Wednesday, September 21, 2011

September 18 Sermon

Its not fair.

Parents have heard that phrase from their children, for a long time. I know I have!

Its not fair. It’s the cry of one who feels wronged. That someone else got something they didn’t deserve or that they should also get something, it should all be equal! We may laugh as adults at how children can react but we adults do it too.

Its not fair. He got the promotion and I didn’t; its not fair I am sick and so many are healthy, my neighbor has power and I don’t. Even our history speaks of those moments.

Consider the Israelites. Moses had helped them escape from Egypt. Believe in God of your ancestors, follow me. He said and they did. Now they are in the wilderness. Are they grateful? Well they were but the harsh reality of being away from the civilization they knew makes them regret the decision.
“You have brought us out into this wilderness to kill this whole assembly with hunger."
Its not fair, in Egypt we had it all, but here we have nothing. Now Moses could have pointed out that they were enslaved in Egypt and reminded them of the horrific conditions that existed for these now liberated people. What did God do? Set them straight? No, what God did was give them meat and bread, quail and manna. Out of the abundance of God’s love, God gives them food to eat in the wilderness. When they wonder about who did this, Moses tells them,
"It is the bread that the LORD has given you to eat."
It is God’s abundant love that sets his people free, a freedom from the scarcity that entrapped them and instead to see the love of God abundant for them, & God feeds them. Likewise, in the parable Jesus tells in the Gospel for today, it is about God feeding his people grace. The parable tells us that the Kingdom of Heaven is like a landowner…

Its time to harvest the grapes, so the landowner hires workers early in the morning, but he doesn’t stop there he goes out again and again and again. Each time hiring those who are standing idle, who haven’t been hired, and he tells them they will get paid whatever is right. When evening comes, all those hired get paid, those hired last were paid first, and given the daily wage. Those who worked all day must have expected more, but when it came there turn, they also received the daily wage. So no matter if they worked all day or if they worked 1 hour, they all got the same pay.

It’s not fair. Many of the laborers cried out! We worked harder than anyone else, why should those who didn’t work as long earn the same as us? That’s no way to run a vineyard! And the landowner replies,
“Friend, I am doing you no wrong; did you not agree with me for the usual daily wage? Take what belongs to you and go; I choose to give to this last the same as I give to you. Am I not allowed to do what I choose with what belongs to me? Or are you envious because I am generous?' So the last will be first, and the first will be last."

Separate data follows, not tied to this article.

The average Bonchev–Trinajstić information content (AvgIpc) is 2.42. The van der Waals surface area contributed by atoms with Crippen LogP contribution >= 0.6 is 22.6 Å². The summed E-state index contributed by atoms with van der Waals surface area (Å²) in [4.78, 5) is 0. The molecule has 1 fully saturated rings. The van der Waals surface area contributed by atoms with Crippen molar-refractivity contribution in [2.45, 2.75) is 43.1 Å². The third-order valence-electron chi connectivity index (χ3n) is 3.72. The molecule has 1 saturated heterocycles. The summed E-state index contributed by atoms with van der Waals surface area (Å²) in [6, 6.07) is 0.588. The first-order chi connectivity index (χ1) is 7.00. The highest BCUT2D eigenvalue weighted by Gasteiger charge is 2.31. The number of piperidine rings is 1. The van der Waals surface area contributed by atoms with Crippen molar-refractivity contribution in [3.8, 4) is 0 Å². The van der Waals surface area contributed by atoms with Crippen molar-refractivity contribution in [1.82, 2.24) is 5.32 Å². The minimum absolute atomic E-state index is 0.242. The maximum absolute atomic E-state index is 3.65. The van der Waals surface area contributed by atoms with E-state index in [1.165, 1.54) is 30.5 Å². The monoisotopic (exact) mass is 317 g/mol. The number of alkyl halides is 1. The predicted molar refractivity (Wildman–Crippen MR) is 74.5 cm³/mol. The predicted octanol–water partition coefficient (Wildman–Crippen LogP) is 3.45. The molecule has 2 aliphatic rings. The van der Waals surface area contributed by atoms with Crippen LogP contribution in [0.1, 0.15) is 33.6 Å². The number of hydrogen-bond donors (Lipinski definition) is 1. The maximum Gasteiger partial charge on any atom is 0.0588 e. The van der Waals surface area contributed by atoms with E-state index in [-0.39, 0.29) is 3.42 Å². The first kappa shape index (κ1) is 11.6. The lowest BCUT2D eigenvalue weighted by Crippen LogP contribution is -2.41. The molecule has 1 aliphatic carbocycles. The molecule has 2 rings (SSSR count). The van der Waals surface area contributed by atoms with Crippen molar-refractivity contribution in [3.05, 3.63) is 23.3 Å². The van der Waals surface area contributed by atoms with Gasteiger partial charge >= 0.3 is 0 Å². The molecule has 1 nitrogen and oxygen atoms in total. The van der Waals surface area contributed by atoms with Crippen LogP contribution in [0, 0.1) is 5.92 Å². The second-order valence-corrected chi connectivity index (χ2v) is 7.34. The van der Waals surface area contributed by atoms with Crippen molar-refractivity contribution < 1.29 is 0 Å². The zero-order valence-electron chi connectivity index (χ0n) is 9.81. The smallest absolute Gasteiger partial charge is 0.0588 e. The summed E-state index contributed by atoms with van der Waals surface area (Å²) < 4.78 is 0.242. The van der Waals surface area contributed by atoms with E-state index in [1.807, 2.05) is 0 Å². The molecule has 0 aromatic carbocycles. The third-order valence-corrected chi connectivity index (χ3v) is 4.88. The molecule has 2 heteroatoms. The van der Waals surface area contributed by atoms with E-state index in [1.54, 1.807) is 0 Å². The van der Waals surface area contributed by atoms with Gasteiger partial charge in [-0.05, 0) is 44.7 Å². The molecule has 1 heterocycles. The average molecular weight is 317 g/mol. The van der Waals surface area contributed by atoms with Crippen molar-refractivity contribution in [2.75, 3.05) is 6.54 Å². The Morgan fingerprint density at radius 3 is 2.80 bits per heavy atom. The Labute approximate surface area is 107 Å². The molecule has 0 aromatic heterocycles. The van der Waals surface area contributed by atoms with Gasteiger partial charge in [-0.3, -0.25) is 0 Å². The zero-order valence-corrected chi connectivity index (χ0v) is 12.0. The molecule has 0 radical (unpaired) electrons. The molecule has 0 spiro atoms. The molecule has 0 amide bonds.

This is a parable about the kingdom of heaven; and there God’s generosity and abundance knows no bounds. The parable speaks to the open invitation to God’s kingdom, an invitation to all, first or last, we all receive the same pay, the same salvation, we are free. Such generosity is not earned because of working all day, it is a gift from God, it is grace, it fed the Israelites in the wilderness and it feeds God’s people now. We can reject it or accept it and live. So what does that mean for us today? Let me tell you an Arabian folk tale:
A man walking through the forest saw a fox that had lost its legs. He wondered how the poor animal could survive. Then he saw a tiger come into the clearing with game in its mouth. The tiger ate its fill and then left the rest of the meat for the fox. The next day God fed the fox by means of the same tiger. The man began to wonder at God's great goodness and said to himself, "I too shall just rest here in full trust in the Lord that he will provide me with what I need." The man remained in the forest for several days. But nothing happened. The poor man was almost at death's door with hunger when he heard a voice: "Oh, you poor fool. Open your eyes to the truth. Stop imitating the disabled fox and, instead, follow the example of the tiger." [From The Song of the Bird by Anthony deMello, S.J.]
It’s not fair! How could God care for a disabled fox and not a human being? And yet the voice of God keeps coming back to us, a voice that speaks of God's generous and abundant love and grace for us. Much like the generosity of the landowner, and the care of that tiger for the fox, the call to discipleship demands that, like the tiger & landowner, we seek to embody such abundance in our lives. It isn’t about fairness.

It is about a God who so abundantly loved us, that he sent his only Son to help us be free. A God who continues to feed us here at this altar and invites us, begs us, pushes us by the Holy Spirit to bring that love and grace that we feel here out into a world that shouts out “It’s not fair!” May we open our hearts to the wisdom that God offers us today, so that without concern for the cost of discipleship or the reward of our labors, we may grasp the honor of working in God’s vineyard at whatever time we arrive. Amen.

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